New Learn Guides!
CircuitPython Libraries on MicroPython using the Raspberry Pi Pico from Melissa LeBlanc-Williams
Pet Bowl Water Level Sensing from Melissa LeBlanc-Williams
Raspberry Pi Low-Light Long-Exposure Photography from Phil Moyer
Adabox 018 from John Park
Customizing USB Devices in CircuitPython from Dan Halbert
CircuitPython Project Bundle
When you get to the CircuitPython code section of an Adafruit Learn Guide, sometimes things can get a bit complicated. You not only have the code you need to upload to your device, but you likely also need to add some libraries that the code requires to run. This involved downloading all the libraries, digging through to find the ones you need, and copying them to your device. That was only the beginning on some projects, as those that include images and/or sound files required further downloading and copying of files. But, not anymore!
Now, with Project Bundles, you can download all the necessary code, libraries and, if needed, asset files with one click! We automatically check which libraries are required for the project and bundle them up for you. No more digging through a huge list of libraries to find the ones you need, or fiddling with looking for other files or dependencies. Download the Project Bundle, copy the contents to your device, and your code will simply work. We wanted to make this the easiest way to get a project working, regardless of whether you’re a beginner or an expert. We’ll also be adding this feature to popular IDEs as an add-on. Try it out with any Circuit Python guide on the Adafruit Learning System. Just look for the ‘Download Project Bundle’ button on the code page.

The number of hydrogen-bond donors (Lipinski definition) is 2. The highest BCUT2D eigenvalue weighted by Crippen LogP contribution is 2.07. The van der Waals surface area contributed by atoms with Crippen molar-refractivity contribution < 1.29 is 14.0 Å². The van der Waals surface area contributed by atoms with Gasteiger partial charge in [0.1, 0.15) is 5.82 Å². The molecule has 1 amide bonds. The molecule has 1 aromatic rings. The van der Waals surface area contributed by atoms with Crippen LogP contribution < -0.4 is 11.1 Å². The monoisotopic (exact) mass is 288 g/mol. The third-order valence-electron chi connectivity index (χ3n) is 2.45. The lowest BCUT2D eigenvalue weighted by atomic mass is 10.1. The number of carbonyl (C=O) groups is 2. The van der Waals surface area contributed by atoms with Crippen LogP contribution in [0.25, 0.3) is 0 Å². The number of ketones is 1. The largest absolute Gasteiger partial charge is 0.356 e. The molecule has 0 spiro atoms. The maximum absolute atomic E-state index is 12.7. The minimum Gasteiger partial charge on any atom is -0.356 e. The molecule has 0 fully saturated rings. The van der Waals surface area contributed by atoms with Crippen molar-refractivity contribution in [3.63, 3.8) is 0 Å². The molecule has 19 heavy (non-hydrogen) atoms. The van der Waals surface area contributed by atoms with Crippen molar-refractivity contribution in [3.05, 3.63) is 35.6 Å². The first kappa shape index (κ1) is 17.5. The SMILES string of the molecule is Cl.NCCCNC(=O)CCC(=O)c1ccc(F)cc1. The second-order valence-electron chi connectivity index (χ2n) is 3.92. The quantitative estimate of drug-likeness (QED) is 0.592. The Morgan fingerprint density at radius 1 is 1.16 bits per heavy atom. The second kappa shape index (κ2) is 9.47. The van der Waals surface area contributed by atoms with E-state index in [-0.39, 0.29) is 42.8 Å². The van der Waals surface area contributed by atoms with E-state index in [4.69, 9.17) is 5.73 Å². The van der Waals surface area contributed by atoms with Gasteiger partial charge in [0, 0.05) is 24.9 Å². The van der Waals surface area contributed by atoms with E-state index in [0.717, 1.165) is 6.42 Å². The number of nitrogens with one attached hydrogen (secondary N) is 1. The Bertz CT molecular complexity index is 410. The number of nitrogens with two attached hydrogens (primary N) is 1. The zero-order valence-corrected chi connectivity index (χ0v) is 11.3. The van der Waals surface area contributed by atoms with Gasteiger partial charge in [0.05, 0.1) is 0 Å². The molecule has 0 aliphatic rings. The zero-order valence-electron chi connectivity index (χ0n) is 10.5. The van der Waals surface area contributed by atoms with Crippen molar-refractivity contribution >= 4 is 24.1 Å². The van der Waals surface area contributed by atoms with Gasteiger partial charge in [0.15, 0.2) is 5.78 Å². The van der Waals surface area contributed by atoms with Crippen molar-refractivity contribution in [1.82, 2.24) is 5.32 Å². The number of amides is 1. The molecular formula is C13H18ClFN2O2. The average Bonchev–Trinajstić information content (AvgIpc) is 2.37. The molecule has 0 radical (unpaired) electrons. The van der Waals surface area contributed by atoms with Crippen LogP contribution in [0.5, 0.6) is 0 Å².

To download and use a Project Bundle:
In the Learning System – above any embedded code in a guide in the Adafruit Learn System, you’ll find a Download Project Bundle button.
Click the button to download the Project Bundle zip.
Open the Project Bundle zip to find the example code, all necessary libraries, and, if available, any images, sounds, etc.
Simply copy all the files over to your CIRCUITPY drive, and you’re ready to go!
If you run into any problems or bugs, or would like to submit feedback, please file an issue on the Adafruit Learning System Guides GitHub repo.
CircuitPython support for hardware continues to grow. We are adding support for new sensors and breakouts all the time, as well as improving on the drivers we already have. As we add more libraries and update current ones, you can keep up with all the changes right here!
For the latest libraries, download the Adafruit CircuitPython Library Bundle. For the latest community contributed libraries, download the CircuitPython Community Bundle.